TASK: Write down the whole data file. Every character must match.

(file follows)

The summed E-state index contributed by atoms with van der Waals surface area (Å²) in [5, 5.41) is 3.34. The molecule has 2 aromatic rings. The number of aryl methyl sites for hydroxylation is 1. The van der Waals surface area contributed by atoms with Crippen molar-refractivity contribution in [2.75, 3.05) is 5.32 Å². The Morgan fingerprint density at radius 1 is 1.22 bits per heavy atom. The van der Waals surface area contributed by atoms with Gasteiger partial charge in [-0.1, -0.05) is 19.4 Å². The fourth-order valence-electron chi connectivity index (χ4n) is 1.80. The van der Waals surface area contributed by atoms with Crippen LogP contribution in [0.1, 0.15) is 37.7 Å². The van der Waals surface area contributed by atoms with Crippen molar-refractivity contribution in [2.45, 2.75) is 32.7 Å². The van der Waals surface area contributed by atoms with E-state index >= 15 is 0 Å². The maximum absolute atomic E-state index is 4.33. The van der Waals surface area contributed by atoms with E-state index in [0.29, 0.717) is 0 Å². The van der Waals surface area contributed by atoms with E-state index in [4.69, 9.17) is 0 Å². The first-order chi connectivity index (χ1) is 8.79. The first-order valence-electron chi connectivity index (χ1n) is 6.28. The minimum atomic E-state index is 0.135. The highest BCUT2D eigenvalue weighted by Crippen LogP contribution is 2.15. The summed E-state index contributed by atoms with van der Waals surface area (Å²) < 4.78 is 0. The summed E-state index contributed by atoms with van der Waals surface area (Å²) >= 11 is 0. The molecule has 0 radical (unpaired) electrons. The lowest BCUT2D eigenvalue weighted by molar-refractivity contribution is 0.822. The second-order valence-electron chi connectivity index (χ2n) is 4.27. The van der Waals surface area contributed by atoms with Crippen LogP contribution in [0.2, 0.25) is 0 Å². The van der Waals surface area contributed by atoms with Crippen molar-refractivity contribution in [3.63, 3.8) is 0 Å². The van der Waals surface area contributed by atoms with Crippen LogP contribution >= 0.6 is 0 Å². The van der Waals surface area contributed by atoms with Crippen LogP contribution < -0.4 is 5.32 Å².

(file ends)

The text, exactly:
The summed E-state index contributed by atoms with van der Waals surface area (Å²) in [5, 5.41) is 3.34. The molecule has 2 aromatic rings. The number of aryl methyl sites for hydroxylation is 1. The van der Waals surface area contributed by atoms with Crippen molar-refractivity contribution in [2.75, 3.05) is 5.32 Å². The Morgan fingerprint density at radius 1 is 1.22 bits per heavy atom. The van der Waals surface area contributed by atoms with Gasteiger partial charge in [-0.1, -0.05) is 19.4 Å². The fourth-order valence-electron chi connectivity index (χ4n) is 1.80. The van der Waals surface area contributed by atoms with Crippen LogP contribution in [0.1, 0.15) is 37.7 Å². The van der Waals surface area contributed by atoms with Crippen molar-refractivity contribution in [2.45, 2.75) is 32.7 Å². The van der Waals surface area contributed by atoms with E-state index >= 15 is 0 Å². The maximum absolute atomic E-state index is 4.33. The van der Waals surface area contributed by atoms with E-state index in [0.29, 0.717) is 0 Å². The van der Waals surface area contributed by atoms with E-state index in [4.69, 9.17) is 0 Å². The first-order chi connectivity index (χ1) is 8.79. The first-order valence-electron chi connectivity index (χ1n) is 6.28. The minimum atomic E-state index is 0.135. The highest BCUT2D eigenvalue weighted by Crippen LogP contribution is 2.15. The summed E-state index contributed by atoms with van der Waals surface area (Å²) < 4.78 is 0. The summed E-state index contributed by atoms with van der Waals surface area (Å²) >= 11 is 0. The molecule has 0 radical (unpaired) electrons. The lowest BCUT2D eigenvalue weighted by molar-refractivity contribution is 0.822. The second-order valence-electron chi connectivity index (χ2n) is 4.27. The van der Waals surface area contributed by atoms with Crippen LogP contribution in [0.2, 0.25) is 0 Å². The van der Waals surface area contributed by atoms with Crippen molar-refractivity contribution in [3.63, 3.8) is 0 Å². The van der Waals surface area contributed by atoms with Crippen LogP contribution >= 0.6 is 0 Å². The van der Waals surface area contributed by atoms with Crippen LogP contribution < -0.4 is 5.32 Å².